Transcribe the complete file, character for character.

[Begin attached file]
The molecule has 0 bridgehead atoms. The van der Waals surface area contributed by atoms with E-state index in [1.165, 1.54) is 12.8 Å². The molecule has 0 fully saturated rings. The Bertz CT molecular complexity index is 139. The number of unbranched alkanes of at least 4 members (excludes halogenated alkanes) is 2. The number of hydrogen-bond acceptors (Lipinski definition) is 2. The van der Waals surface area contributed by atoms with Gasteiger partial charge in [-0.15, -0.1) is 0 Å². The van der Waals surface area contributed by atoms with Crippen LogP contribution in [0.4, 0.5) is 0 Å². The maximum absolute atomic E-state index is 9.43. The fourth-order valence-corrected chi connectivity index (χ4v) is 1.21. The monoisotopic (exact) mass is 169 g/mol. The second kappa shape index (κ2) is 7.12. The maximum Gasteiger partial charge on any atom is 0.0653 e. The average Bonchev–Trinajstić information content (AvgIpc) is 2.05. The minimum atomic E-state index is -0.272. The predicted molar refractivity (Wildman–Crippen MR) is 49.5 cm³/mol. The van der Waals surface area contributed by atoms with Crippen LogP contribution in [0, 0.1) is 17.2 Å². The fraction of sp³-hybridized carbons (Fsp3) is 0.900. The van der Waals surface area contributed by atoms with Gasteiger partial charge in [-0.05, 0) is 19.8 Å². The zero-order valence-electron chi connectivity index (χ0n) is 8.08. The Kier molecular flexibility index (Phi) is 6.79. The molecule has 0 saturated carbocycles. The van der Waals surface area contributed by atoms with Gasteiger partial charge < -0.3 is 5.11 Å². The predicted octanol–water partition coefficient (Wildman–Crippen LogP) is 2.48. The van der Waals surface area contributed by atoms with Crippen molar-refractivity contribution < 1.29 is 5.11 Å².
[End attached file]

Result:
The molecule has 0 bridgehead atoms. The van der Waals surface area contributed by atoms with E-state index in [1.165, 1.54) is 12.8 Å². The molecule has 0 fully saturated rings. The Bertz CT molecular complexity index is 139. The number of unbranched alkanes of at least 4 members (excludes halogenated alkanes) is 2. The number of hydrogen-bond acceptors (Lipinski definition) is 2. The van der Waals surface area contributed by atoms with Gasteiger partial charge in [-0.15, -0.1) is 0 Å². The van der Waals surface area contributed by atoms with Crippen LogP contribution in [0.4, 0.5) is 0 Å². The maximum absolute atomic E-state index is 9.43. The fourth-order valence-corrected chi connectivity index (χ4v) is 1.21. The monoisotopic (exact) mass is 169 g/mol. The second kappa shape index (κ2) is 7.12. The maximum Gasteiger partial charge on any atom is 0.0653 e. The average Bonchev–Trinajstić information content (AvgIpc) is 2.05. The minimum atomic E-state index is -0.272. The predicted molar refractivity (Wildman–Crippen MR) is 49.5 cm³/mol. The van der Waals surface area contributed by atoms with Crippen LogP contribution in [0, 0.1) is 17.2 Å². The fraction of sp³-hybridized carbons (Fsp3) is 0.900. The van der Waals surface area contributed by atoms with Gasteiger partial charge in [-0.05, 0) is 19.8 Å². The zero-order valence-electron chi connectivity index (χ0n) is 8.08. The Kier molecular flexibility index (Phi) is 6.79. The molecule has 0 saturated carbocycles. The van der Waals surface area contributed by atoms with Gasteiger partial charge < -0.3 is 5.11 Å². The predicted octanol–water partition coefficient (Wildman–Crippen LogP) is 2.48. The van der Waals surface area contributed by atoms with Crippen molar-refractivity contribution < 1.29 is 5.11 Å².